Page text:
I’ve often pondered what it would be like to return to the workforce after being a stay-at-home mom for several years. While I know I’ve moved mountains in the time I haven’t worked, my proof of performance would never show on a traditional resume.
Dear Sir or Madam,
Attached you will find my resume.
I’m sure you will have a few questions.
Well, really, just one question. As all other potential employers have.
Why the substantial time gap in your work experience?
Yes, it’s true. I haven’t had a “real” job in more than 3 years.
Please, let me explain.
Prior to 2011, I was a TV news reporter and anchor. I’m not sure if you know, but it’s one of the most competitive jobs on the planet. I wasn’t very well-known or extremely talented, but I was good enough to keep my job for over 8 years, and I was even nominated for an Emmy once.
But, when I gave birth to my first child, everything changed.
I decided to stay home with him.
On my resume, that time is represented by an expansive white space.
But, I think you should know that I actually have been working.
At being a mother.
In truth, I’d probably try to return to my previous job, but there are some huge problems with working in TV news (and most competitive or relatively well-paid professions that require a 4-year degree). I would be working 50+ hours per week, including odd hours, weekends and holidays. And, even during my ‘time off,’ I’d be expected to be available 24/7 to respond to an unending stream of work-related emails, texts and phone calls.
That just doesn’t work for my life anymore.
Right now, since all you can see is a huge white space on my resume, I’d like to fill in that blank by sharing the skills I’ve acquired in the past 3 years. Although I haven’t been part of the workforce, I have been a force that, with the help of a small village, is creating something really really important.
I’m an extremely hard worker. For instance, when my newborn wouldn’t sleep for almost a week straight and my husband was out-of-town on business, I didn’t give up. I found a book about sleep training, read it cover-to-cover, and within a few nights, my son was sleeping.
Not that it’s of any interest to you, but I also happen to be a great negotiator. I can convince a toddler to eat broccoli, go potty in the toilet and wear shoes outside because I am dedicated to what I want. I’m also great at compromise.
I’m also growing in patience. In fact, one day last week, my baby was throwing a tantrum on the floor while simultaneously pulling my yoga pants off, as I was trying to make peanut butter and jelly sandwiches. I was about to lose it, but instead, I closed my eyes and took a deep breath. Because I didn’t want to scream at that precious little person down there.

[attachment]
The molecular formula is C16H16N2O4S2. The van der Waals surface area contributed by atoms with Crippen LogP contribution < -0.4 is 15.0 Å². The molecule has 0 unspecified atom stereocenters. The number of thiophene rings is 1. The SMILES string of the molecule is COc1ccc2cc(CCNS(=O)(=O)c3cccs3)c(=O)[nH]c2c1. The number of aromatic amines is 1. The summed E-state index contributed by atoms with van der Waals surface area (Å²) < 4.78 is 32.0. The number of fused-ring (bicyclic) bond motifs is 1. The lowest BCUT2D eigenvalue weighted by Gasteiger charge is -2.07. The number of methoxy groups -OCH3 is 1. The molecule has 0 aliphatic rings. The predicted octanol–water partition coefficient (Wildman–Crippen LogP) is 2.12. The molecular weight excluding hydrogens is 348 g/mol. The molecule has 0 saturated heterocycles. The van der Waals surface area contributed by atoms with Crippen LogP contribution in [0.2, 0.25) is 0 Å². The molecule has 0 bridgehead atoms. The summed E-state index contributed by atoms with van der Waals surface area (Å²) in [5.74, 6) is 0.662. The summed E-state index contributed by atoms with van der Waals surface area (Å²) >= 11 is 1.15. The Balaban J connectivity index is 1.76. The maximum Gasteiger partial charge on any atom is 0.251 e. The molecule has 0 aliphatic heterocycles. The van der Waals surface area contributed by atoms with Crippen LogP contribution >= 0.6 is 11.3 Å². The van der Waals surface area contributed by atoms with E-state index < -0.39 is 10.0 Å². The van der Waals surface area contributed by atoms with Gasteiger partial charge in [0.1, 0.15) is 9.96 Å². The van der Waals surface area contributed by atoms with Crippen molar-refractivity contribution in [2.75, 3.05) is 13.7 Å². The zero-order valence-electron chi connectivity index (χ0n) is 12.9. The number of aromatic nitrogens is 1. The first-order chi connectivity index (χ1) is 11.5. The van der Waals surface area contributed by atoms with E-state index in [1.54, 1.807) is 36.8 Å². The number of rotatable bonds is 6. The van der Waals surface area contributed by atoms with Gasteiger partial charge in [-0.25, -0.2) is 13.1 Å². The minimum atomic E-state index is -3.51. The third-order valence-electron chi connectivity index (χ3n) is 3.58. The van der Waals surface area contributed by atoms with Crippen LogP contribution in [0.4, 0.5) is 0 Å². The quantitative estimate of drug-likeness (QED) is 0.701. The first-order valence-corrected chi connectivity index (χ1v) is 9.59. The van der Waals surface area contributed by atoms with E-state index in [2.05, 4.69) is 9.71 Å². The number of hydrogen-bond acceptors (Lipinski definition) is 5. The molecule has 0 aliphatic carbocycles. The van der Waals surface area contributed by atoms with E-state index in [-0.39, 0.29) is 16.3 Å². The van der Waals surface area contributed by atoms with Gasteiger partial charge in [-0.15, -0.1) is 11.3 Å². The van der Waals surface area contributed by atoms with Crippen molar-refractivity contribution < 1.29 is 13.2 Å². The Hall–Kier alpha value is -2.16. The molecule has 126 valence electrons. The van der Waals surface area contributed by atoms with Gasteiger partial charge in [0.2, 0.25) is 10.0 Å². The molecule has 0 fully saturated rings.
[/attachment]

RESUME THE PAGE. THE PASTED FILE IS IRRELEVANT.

I always complete a task. When my son didn’t want to share his little yellow dump truck with his friend at the park, I had 3 different talks with him that eventually shaped his decision to let his friend have a turn. In those 20 minutes, I helped mold the character of someone who will live far longer than I.
And that legacy goes well beyond breaking a big story or interviewing the Governor.
This might also be a good time to mention that I’m great under pressure. When I was a reporter, I stayed calm amidst even the most impossible deadlines and breaking news situations. And now, as a mother, I’m able to lace my frayed nerves into a soft blanket of calm when my children are having simultaneous tantrums on the floor of Publix. (Well, maybe 80 percent of the time. But that’s still pretty good.)
So, you see, although my child-rearing years are represented by a void on my resume, in my life, they actually represent the richest, deepest and most successful, yet challenging chapter thus far.
Come to think of it, in the last 3 years, I’ve had plenty of successes that have no place on my resume.
I can carry another person in my body for 10 months, and then sustain them for a year more.
I can make up the words to a lullaby off the top of my head.
I can coax a baby to sleep with nothing more than the sound of my voice.
I can look into my child’s eyes and speak the most affirming words he’ll ever hear in his life. And then send him into the world, with the knowledge that he is valuable and strong and capable of whatever he decides to work for.
I appreciate you taking the time to consider my work experience. I realize that, on paper, it may appear that I haven’t made any valuable contributions in recent years, but I hope this letter has shown that my worth has actually grown exponentially.
A stay-at-home mom
P.S. Please know that there will be no hard feelings when you discard this letter, and decide to hire a 20-something who doesn’t mind living for their job.
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